Some films are just impossible to evaluate with any kind of objectivity. For me, Toy Story is one of those movies; when that Randy Newman theme kicks in I’m transported back to my youth in a nostalgic rush.
Even when trying to view the film with a critical eye, it holds up pretty damn well. The Joss Whedon-helmed screenplay still feels fresh and funny, full of cleverly-executed jokes grounded in character and circumstance. Seen with adult eyes, it’s an impressive amalgam of classic cinematic stories: sure, it’s primarily a buddy comedy, but it also gets to revel in action and horror movie tropes (the first scene in Sid’s bedroom is still proper scary), car chases (except one car is remote-controlled and the other is a dog) and even a pitch-perfect heist plot. The core buddy comedy is elevated by the flaws defining protagonists Woody and Buzz; the former filled with jealous insecurity (something any child can relate to), the latter a paragon of arrogance torn down by the devastating revelation that his self-perception doesn’t match reality (a very grown-up realisation).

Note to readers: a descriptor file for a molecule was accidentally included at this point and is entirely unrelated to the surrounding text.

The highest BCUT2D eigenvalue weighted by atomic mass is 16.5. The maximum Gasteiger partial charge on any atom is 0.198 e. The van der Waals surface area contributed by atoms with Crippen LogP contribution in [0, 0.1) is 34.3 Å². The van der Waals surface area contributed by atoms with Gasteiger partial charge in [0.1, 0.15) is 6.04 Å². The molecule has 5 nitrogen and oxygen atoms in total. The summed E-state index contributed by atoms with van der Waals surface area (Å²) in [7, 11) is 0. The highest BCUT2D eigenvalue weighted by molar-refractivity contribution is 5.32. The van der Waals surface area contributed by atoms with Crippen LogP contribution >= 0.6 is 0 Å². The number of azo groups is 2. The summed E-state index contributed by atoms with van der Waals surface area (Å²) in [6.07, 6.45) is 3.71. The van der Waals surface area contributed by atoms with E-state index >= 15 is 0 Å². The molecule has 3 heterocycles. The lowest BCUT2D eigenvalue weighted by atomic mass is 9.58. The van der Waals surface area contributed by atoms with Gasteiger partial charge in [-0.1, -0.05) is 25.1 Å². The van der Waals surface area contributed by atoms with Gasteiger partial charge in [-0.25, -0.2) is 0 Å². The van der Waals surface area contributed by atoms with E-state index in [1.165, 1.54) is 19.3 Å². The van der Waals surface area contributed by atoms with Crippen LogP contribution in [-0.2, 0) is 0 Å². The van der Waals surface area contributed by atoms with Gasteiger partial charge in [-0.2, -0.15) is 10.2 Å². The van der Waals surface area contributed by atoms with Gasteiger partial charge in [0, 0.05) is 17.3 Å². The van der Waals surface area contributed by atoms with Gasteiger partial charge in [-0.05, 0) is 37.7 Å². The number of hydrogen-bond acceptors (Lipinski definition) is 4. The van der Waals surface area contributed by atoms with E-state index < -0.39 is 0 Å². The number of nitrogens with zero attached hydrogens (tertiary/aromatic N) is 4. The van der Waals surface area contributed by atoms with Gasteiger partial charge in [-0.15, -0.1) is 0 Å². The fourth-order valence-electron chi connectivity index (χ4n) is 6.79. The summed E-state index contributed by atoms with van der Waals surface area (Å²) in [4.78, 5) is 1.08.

Toy Story might be an important part of my childhood, but nostalgic glow or not it’s simply a great film.